Considering that I wasn't even sure that Her would be able to bump Inside Llewyn Davis to place in this category, I'd say it's close to 50/50 between them.

Now had more of these allegations come out against Woody Allen earlier in the year (or in the year of Midnight in Paris), would anyone feel the need to give Woody Allen another nomination?
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Re: Writers Guild Awards

Postby Mister Tee » Sun Feb 02, 2014 1:23 pm

There's of course a long history of hipper WGA choices losing to more best-picture-centric films in the screenplay categories at the Oscars -- Out of Africa replacing Prizzi's Honor, The Last Emperor bumping Roxanne, Rain Man over Bull Durham, Howards End over The Player, The Cider House Rules over Election. Not so many in recent years; in fact, with the exception of the already-noted Up in the Air/Precious, the only WGA winners not to carry over to the Oscars this past decade came when disqualifications muddied the race. So, Jonze has a good shot, but I wouldn't say he's close to a lock.

Captain Phillips' win to me simply means Hollywood at large (directors' branch at AMPAS aside) just likes the film -- more than the divisive Wolf of Wall Street, and the not-in-the-best-picture-race-at-all Before Midnight, anyway.

To me, Gravity seems the clear front-runner for best picture right now. But the theme of this season has been that whenever we think we know what's going on, something comes along to upend the consensus.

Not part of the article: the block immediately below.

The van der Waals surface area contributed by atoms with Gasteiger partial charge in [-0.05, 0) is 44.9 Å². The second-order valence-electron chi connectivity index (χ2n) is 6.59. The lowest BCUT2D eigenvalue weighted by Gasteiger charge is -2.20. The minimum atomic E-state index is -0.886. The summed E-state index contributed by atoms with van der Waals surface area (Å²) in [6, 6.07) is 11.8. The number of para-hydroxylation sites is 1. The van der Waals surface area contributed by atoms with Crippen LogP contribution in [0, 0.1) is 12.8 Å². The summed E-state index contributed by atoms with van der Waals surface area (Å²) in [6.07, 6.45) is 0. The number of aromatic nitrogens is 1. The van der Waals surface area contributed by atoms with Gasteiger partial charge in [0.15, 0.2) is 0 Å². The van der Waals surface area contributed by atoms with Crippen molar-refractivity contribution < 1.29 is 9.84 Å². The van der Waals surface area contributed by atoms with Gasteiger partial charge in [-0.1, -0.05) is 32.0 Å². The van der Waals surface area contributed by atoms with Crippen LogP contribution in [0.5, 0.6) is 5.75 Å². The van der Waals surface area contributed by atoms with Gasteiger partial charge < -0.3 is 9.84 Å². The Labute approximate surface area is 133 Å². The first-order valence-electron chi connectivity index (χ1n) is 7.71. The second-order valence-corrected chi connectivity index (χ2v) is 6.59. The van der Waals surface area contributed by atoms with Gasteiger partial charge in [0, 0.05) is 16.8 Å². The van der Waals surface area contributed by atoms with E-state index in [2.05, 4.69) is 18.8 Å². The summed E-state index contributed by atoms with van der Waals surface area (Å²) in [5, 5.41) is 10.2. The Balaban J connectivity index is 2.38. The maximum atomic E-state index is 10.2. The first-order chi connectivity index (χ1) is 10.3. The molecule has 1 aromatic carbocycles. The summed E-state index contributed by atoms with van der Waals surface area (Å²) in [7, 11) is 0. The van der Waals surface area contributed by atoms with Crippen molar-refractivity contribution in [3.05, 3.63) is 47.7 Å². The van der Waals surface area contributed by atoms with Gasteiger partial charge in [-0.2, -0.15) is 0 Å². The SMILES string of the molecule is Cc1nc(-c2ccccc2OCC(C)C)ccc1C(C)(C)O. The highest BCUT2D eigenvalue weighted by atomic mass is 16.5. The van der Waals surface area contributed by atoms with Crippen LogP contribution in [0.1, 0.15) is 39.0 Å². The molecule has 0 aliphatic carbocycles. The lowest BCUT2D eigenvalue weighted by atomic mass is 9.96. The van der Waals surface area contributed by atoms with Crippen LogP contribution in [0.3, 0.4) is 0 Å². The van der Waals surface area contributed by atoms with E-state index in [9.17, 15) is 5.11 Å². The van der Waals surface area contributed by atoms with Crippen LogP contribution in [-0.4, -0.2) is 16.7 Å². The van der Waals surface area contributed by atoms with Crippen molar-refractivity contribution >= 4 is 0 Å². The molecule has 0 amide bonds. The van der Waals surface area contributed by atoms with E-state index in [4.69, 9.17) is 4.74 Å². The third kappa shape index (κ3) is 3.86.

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Re: Writers Guild Awards

Postby The Original BJ » Sun Feb 02, 2014 1:33 am

I love that this year continues to be a giant cluster!

It's pretty rare for a movie that wins BOTH the Screenplay Globe and the WGA prize to lose the Oscar -- Up in the Air is (I think) just about the only one that did in recent memory. So there's pretty solid precedent for Her to take the Oscar in this category.

But...I don't think American Hustle is out of this Screenplay race at all. It's standing pretty tall with 10 nominations -- a good number of which were borderline possibilities at best -- indicating Oscar voters responded enthusiastically to it. And Original Screenplay has often been a chance to reward exciting filmmakers who wouldn't be taking the Best Director prize -- doesn't David O. Russell, who's been on a pretty strong run the last couple of years, seem like he fits that bill?

I do think this puts a slight damper on the movie's chance at a Best Picture win, though. It may be that, like Sideways, which was always in the thick of the Best Picture conversation in its year, but pretty clearly had dipped to running third on Oscar night, it's just be perceived as too lightweight compared to its other main competition.